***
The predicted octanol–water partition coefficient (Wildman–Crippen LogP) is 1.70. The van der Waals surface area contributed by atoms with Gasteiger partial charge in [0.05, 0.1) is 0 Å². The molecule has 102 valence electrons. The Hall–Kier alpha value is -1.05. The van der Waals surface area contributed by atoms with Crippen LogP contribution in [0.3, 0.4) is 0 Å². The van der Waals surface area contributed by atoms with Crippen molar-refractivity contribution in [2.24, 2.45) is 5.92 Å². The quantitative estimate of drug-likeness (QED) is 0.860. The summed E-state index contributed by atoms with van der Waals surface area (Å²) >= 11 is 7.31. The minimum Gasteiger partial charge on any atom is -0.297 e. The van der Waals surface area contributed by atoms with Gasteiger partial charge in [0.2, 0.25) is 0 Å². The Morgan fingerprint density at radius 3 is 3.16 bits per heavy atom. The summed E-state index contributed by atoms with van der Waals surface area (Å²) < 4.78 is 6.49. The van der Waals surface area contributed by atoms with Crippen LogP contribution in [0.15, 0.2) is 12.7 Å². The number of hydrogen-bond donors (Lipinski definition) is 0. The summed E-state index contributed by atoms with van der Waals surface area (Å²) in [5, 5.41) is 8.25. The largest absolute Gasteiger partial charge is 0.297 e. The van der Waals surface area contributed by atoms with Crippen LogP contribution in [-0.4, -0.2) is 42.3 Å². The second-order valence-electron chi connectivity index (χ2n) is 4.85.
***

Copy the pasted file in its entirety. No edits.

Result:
The predicted octanol–water partition coefficient (Wildman–Crippen LogP) is 1.70. The van der Waals surface area contributed by atoms with Gasteiger partial charge in [0.05, 0.1) is 0 Å². The molecule has 102 valence electrons. The Hall–Kier alpha value is -1.05. The van der Waals surface area contributed by atoms with Crippen LogP contribution in [0.3, 0.4) is 0 Å². The van der Waals surface area contributed by atoms with Crippen molar-refractivity contribution in [2.24, 2.45) is 5.92 Å². The quantitative estimate of drug-likeness (QED) is 0.860. The summed E-state index contributed by atoms with van der Waals surface area (Å²) >= 11 is 7.31. The minimum Gasteiger partial charge on any atom is -0.297 e. The van der Waals surface area contributed by atoms with Gasteiger partial charge in [0.2, 0.25) is 0 Å². The Morgan fingerprint density at radius 3 is 3.16 bits per heavy atom. The summed E-state index contributed by atoms with van der Waals surface area (Å²) < 4.78 is 6.49. The van der Waals surface area contributed by atoms with Crippen LogP contribution in [0.15, 0.2) is 12.7 Å². The number of hydrogen-bond donors (Lipinski definition) is 0. The summed E-state index contributed by atoms with van der Waals surface area (Å²) in [5, 5.41) is 8.25. The largest absolute Gasteiger partial charge is 0.297 e. The van der Waals surface area contributed by atoms with Crippen LogP contribution in [-0.4, -0.2) is 42.3 Å². The second-order valence-electron chi connectivity index (χ2n) is 4.85.